He hung his hat on the ‘free’ concept — “I was really passionate about not having an entry fee and not selling it out,” he said. For eight years, as the event grew from 12 participants to 60, from 90 to 400, until it finally ballooned to over 1,000, Skogen never charged people to ride. He even added 162 and 380-mile distances.
“It was very organic, done on shoestring budgets,” he said. “I had a ton of help in the way of family and friends, none of it would have happened without those people.”
In neighboring midwestern states like Kansas and Nebraska and Iowa, other events were also growing faster than their creators could have ever imagined. Skogen said that everyone was in the same boat back then — “not one of us had an idea of what we were doing.”
Being so intimately involved in the origins of the gravel scene gave Skogen an intense sense of ownership over its growth. He still wasn’t charging entry fees and didn’t plan to. Other events, born around the same time as the Almanzo 100, were starting to, and for new races reg fees were the norm.
It didn’t sit well with Skogen.
“It wasn’t my purpose to have a bike race to make money, so I really became disenchanted with the whole gravel scene because I saw people making money on it,” he said. “For me it was like, ‘who the fuck are these people and how did they get here?'”
As pay to play gravel races bloomed across the country, the bike industry’s ears were ringing. In 2012, Salsa released the Warbird, the first gravel race-specific bike to hit the market. The year after, Challenge debuted a tire named after the Almanzo 100. The juxtaposition of running a free bike race with an industry capitalizing on the popularity of said bike race hit way too close to home for Skogen. He couldn’t help but take it personally.
“I’m looking in the mirror in 2012 after the Warbird came out and money is coming my way,” he said. “Wherever I went I was the greatest thing ever. At the end of the year, I looked at myself and said, ‘who are you? You didn’t do anything. You don’t deserve this stuff. The people who are coming to this event are the ones who deserve it.'”
Whistling in the dark
Rather than ride the wave and reap the good fortunes of the newly branded gravel industry, after the 2014 Almanzo 100 Skogen paddled back to shore.
He quit riding gravel, exclusively mountain biking, “only in the woods with a select group of people.” He worked in bike retail, but whenever the Almanzo 100 came up in conversation, “I worked hard to downplay it,” he said.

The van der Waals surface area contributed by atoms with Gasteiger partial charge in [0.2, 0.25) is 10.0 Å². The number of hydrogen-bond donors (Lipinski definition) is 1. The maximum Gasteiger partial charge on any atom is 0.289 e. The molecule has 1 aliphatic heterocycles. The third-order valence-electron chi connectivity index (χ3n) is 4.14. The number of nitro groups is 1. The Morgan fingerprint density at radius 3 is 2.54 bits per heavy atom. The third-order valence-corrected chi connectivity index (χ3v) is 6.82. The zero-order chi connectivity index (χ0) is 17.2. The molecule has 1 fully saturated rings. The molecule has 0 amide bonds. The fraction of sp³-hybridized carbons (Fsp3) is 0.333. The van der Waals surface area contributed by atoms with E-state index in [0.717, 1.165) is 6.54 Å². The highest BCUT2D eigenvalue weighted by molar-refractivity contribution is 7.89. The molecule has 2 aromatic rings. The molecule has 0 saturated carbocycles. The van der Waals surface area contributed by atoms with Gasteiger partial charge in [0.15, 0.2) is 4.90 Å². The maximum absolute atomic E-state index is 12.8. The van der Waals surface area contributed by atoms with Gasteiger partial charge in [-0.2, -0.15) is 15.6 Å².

“Imagine the headspace of having a bunch of regret for doing something and having that be the thing that people want to hang onto about you. It’s a perplexing headspace to live in. Imagine you invented the car and then could only attach the automobile to the fact that it’s destroying the planet.”
Skogen lived in that headspace for nearly eight years. He thought that disappearing from the scene was doing everyone a service, and in the way of the mind he believed his own story. He tried to find purpose in other ways, but “I chased it down avenues I probably shouldn’t have,” he said.
“I chased it in relationships, creativity, work, food, not exercising. I got divorced. I moved to New York City. I left my kids, I moved back to my kids. I took weeks-long road trips. I changed my social media, sometimes I would have it and sometimes I wouldn’t.”
Meanwhile, gravel was having its heyday.
The event formerly known as Dirty Kanza wasn’t just a bike race anymore, there were spring training camps and official women’s initiatives. Gravel Worlds in Nebraska was charging entry fees despite launching with a model similar to Skogen’s.
Skogen said that he largely tried to ignore the news but that occasionally he’d get a glimpse through media or conversation. Sometimes, jealousy surfaced. He tried to counter it with a version of whistling in the dark — convincing himself that his dark place wasn’t nearly as bad as giving in to Big Gravel.
“I’d see people have what I examined to be some layer of success, and I was like, ‘well that could have been me, but I’m not a sell-out, I didn’t sell out,'” he said. “And I really hung my hat on that idea. To fall back on this idea that I wasn’t a sell-out was all me whistling in the dark. Trying to drown out my fears. To get to a place where I didn’t have to see it or hear it.”